Disclosure: We may get commissions for purchases made through links in this post.
Tiling decisions come with lots of choices, an example being, should your kitchen and bathroom tile match? We've looked into the topic to see what designing experts have to say and have your answers.
You do not have to match your kitchen and bathroom tiles. When it comes down to it, what you choose is a matter of personal preference; however, there are considerations to take into account.
We'll look at these considerations along with some other questions you may have about the proper installation of tile below.
To Match Or Not To Match Kitchen And Bathroom Tiles
Whether you're building a new house or renovating an older home, tile is a design choice you'll eventually have to decide on. Are their times when you should match the tiles? Or is it always a matter of taste? We've looked at the different options and found some examples for you to see.
When To Match Kitchen and Bathroom Tiles
The one time when you might want to match the tile in your kitchen and bathrooms is when you're on a budget. Finding a great tile inexpensively and running it in all of your tiled spaces can sometimes mean getting a bulk discount. It can also reduce your decisions as you can also choose the same color grout for both rooms.
If you have a powder room off of your open concept living room and kitchen, it can also be a great time to keep things cohesive with the same flooring. Here the flow from room to room is simple and easy on the eye.
Choose Matching Accents
Another idea is to choose accents that carry through to all of your tiled spaces. For example, choose a kitchen backsplash, like these popular black and white tiles.
Then, use those same tiles to do the shower floor and niches in your bathrooms.
This black and white flora tile is on-trend right now. It's bold yet still neutral and works well in today's farmhouse and contemporary designs. Click here for this porcelain tile on Amazon.
Do Your Bathrooms All Need To Match?
We've established that your kitchen and your bathroom tiles don't need to match, but should all of your bathrooms match? The quick answer here is no, they don't need to, but let's unpack that a little bit.
The first question is, what material are your countertops? If you're building new, and you're going with granite, will it be the same granite? If it is, then it's super easy to choose one tile to match in all the bathrooms. It ties things together and creates a unifying sense of style.
Are There Any Other General Rules About Bathroom Tile?
As a general rule, master bathrooms should relate to the master bedroom. In the photo above, the designer chose black hardware and a dark vanity in the bathroom to correlate to the black barn door hardware and dark chest of drawers in the bedroom itself. The bathroom tile is a similar color tone as the carpet in the bedroom.
Your guest bathroom could tie into the decor of your living space. One idea is to utilize your kitchen backsplash tile in your hallway bathroom. These small stacked rectangular tiles in tones of white and grey are a popular choice for kitchens and bathrooms.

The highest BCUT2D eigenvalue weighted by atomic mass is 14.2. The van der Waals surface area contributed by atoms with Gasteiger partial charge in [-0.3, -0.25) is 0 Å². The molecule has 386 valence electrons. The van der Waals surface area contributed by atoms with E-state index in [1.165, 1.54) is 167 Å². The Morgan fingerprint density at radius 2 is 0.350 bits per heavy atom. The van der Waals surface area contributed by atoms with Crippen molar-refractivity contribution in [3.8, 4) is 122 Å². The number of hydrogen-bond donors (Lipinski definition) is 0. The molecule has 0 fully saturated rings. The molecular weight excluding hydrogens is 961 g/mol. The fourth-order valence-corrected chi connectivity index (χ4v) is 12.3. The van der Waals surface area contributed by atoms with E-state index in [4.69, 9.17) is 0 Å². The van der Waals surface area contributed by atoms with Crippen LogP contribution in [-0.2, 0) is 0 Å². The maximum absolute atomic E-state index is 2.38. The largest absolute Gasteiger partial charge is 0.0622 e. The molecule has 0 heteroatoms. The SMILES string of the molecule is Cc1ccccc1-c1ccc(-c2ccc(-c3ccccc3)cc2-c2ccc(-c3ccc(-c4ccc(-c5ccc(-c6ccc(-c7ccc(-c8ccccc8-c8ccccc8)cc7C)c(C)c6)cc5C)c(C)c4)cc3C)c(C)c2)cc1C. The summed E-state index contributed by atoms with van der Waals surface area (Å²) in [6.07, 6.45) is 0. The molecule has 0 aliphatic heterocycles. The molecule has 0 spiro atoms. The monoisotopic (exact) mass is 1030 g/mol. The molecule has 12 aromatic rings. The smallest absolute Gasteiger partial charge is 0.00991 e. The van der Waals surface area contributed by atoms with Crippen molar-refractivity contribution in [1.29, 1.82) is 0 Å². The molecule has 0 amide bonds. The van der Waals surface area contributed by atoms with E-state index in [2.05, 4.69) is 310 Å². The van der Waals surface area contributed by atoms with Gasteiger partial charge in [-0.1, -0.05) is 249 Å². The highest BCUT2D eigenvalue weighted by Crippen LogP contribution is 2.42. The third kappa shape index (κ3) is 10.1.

Linear mosaic tile like this works equally as well in a bathroom as it does for a kitchen backsplash. So why not put it in both places? Click here for this tile on Amazon.
Should Tile Be The Same Throughout The House?
A lot of this depends on how you do your flooring. If you have a tiled kitchen and tiled bathrooms, but the rest of the house is hardwood floors, then no, you don't need matching tile. However, it's always a superb design idea to have a relatively cohesive palette.
You might choose matching tile when you have tiled flooring that meets tiled flooring. For instance, if you have a powder room off of a tiled kitchen and family room space, then you might want to keep the flooring the same for continuity.
Today's homes often feature open concept living areas. Keeping the tile continuous between those living zones creates a larger sense of space. This room utilizes plank style tile in a herringbone pattern.
Another school of thought, however, is to differentiate between zones of open concept space. In this room, we see tile used in the kitchen and hardwood flooring in the living area.
Which Direction Should You Run Tile Flooring?
Tile is used in a couple of different ways. If you're tiling an individual room like a bathroom or a kitchen, and if you're using square tile or a herringbone pattern, direction doesn't matter. But if you're tiling a large space in rectangular tile, we recommend running the tile horizontally across the room rather than longways with the room.
Run the tiles parallel to the entrance of the room if it's square. This configuration will create a feeling of width in your design.
Choose The Best Tile For Your Home
Now that you've gathered more thoughts on your kitchen and bathroom tile, it should be easier to choose. If you're going with different tiles, keeping things cohesive can help. Bring home a palette of tile choices like the one pictured, and play around with the choices.
The most important thing though, is to have fun. Design decisions can feel giant, but remember, designing a house is fun, and the results are so satisfying. In the end, it only matters that you love it.
If you enjoyed this post, please check out these others here at HomeDecorBliss.com: